CONWAY: No, and it has nothing to do with my spouse.
BASH: Right. That’s…
BASH: … just asking.
(CROSSTALK) CONWAY: Oh, no, no, no, you just brought him — you just brought him into this, so this ought to be fun moving forward, Dana.
CONWAY: We’re now going to talk about other people’s — people’s spouses and significant others, just because they either work in the White House or at CNN?

Oh, how right is Kellyanne Conway! Middle-age Washington is nothing but a bunch of people married to kiln-hardened conflicts of interest. The Erik Wemple Blog’s very own maritally derived conflict — wife works as a staff writer at Mother Jones — has been disclosed on these pages several times. We would prefer never to be faced with the question, “Hey, Erik Wemple Blog, what’s up with your wife’s tweets?”

Now, back to the action. Launching off of the standard laid out by Bash, Conway riffed away:

BASH: By the way, this wasn’t critical. I’m just asking about…
CONWAY: Oh, of course it was.
It was meant to harass and embarrass. But let me just tell you something.
BASH: Absolutely not.
CONWAY: Let me just tell you something.
By definition, spouses have a difference of opinion when adultery is happening.
BASH: I could not agree more.
CONWAY: By definition, spouses have a difference of opinion when one is, I don’t know, draining the joint bank account to support things that maybe the other disagrees with.
So, this is a fascinating cross the Rubicon moment. And I will leave it at that.
BASH: OK. Well, that certainly was not intended to cross any Rubicon. It was actually intended to be somewhat lighthearted about the fact that we are all grownups who have different opinions. But I’m sorry that you took it that…

A couple of points here: First, the stuff about adultery and bank accounts — we have no idea whence it comes. Nor will we speculate. But it undermines Conway’s otherwise righteous argument. Second, while Bash may have intended it to be a lighthearted moment, it just didn’t come off that way. Lightheartedness, in fact, may be a commodity impossible to procure in an interview between a CNN host and a representative of the Trump White House.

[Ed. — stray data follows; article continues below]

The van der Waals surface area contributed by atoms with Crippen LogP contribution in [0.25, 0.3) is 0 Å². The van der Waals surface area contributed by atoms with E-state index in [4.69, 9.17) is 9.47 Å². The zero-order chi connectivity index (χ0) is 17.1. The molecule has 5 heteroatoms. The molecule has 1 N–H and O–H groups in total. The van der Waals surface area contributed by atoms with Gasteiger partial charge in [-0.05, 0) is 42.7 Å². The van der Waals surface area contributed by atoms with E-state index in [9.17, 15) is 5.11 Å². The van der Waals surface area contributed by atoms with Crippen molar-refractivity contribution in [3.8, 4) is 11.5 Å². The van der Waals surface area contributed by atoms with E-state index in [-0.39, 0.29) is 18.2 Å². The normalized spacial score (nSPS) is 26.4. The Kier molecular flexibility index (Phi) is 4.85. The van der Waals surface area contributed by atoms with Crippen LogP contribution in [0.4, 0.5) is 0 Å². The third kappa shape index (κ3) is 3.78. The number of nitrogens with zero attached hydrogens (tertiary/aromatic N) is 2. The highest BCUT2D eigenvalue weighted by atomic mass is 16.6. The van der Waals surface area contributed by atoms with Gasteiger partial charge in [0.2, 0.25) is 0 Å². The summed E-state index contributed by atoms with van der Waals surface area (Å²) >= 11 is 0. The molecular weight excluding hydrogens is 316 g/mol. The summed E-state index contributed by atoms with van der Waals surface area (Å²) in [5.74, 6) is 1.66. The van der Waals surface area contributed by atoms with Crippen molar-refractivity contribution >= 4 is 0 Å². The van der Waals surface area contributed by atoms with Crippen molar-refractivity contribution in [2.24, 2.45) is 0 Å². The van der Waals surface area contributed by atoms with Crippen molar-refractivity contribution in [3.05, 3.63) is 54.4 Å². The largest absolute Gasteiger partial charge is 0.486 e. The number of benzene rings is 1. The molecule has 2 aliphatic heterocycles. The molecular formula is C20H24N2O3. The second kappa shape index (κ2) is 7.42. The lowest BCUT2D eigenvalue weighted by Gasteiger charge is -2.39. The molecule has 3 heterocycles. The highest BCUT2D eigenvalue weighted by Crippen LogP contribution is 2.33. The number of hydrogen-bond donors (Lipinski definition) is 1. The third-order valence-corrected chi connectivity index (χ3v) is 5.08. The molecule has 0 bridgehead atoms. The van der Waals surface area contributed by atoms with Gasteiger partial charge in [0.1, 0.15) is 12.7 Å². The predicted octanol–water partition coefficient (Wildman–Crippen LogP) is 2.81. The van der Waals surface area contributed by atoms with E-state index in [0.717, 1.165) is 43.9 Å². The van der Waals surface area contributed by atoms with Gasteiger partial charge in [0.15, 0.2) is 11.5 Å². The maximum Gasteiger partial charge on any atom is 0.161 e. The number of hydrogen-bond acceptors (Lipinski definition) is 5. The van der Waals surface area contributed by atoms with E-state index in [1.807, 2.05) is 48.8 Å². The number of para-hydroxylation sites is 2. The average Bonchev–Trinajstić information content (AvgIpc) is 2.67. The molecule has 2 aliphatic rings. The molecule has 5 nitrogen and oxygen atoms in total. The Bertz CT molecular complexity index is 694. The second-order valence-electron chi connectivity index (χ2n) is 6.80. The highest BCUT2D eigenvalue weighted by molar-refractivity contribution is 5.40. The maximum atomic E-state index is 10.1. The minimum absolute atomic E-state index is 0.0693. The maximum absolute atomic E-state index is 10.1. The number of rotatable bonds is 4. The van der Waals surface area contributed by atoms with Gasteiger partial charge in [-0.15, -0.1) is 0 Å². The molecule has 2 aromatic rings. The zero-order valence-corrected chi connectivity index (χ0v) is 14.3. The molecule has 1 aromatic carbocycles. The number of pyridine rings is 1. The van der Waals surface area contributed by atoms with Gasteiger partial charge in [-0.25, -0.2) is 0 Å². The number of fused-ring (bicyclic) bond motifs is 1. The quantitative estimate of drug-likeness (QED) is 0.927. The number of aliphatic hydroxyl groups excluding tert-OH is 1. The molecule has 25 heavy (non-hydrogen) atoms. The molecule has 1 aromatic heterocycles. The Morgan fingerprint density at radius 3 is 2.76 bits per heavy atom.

As the debate wore on, Bash attempted again to justify asking a wife about the actions of her husband: “You are a professional working for the president of the United States, and your husband is a very well-respected lawyer. And my point is, is that we don’t often see — in fact, I don’t remember the last time we saw somebody working for the president in a high-profile position when their spouse is saying critical things about them,” said Bash. “That is all. That is all.”

Of course, that’s not how she opened the matter. She asked “what’s up” with your husband’s tweets? Perhaps Bash could have asked whether Kellyanne Conway’s colleagues at the White House have raised the issue with her. Perhaps Bash could have asked some version of this cheesy Beltway formulation: Is this a distraction for you as you carry out your duties? Perhaps Bash could have asked if she channels any of her husband’s sentiments to the president.

But “what’s up with George’s tweets?” is a question for George Conway, not for Kellyanne Conway.

In a bit of wagon-circling Monday morning on CNN’s “New Day,” host Alisyn Camerota said, “Let’s just remember for one second that it is also President Trump that has gone after Ted Cruz’s wife, Andrew McCabe’s wife. So Kellyanne Conway saying, ‘You never go after the spouse.’ Tell your boss.” May Donald Trump’s name never be invoked as a benchmark for journalistic ethics.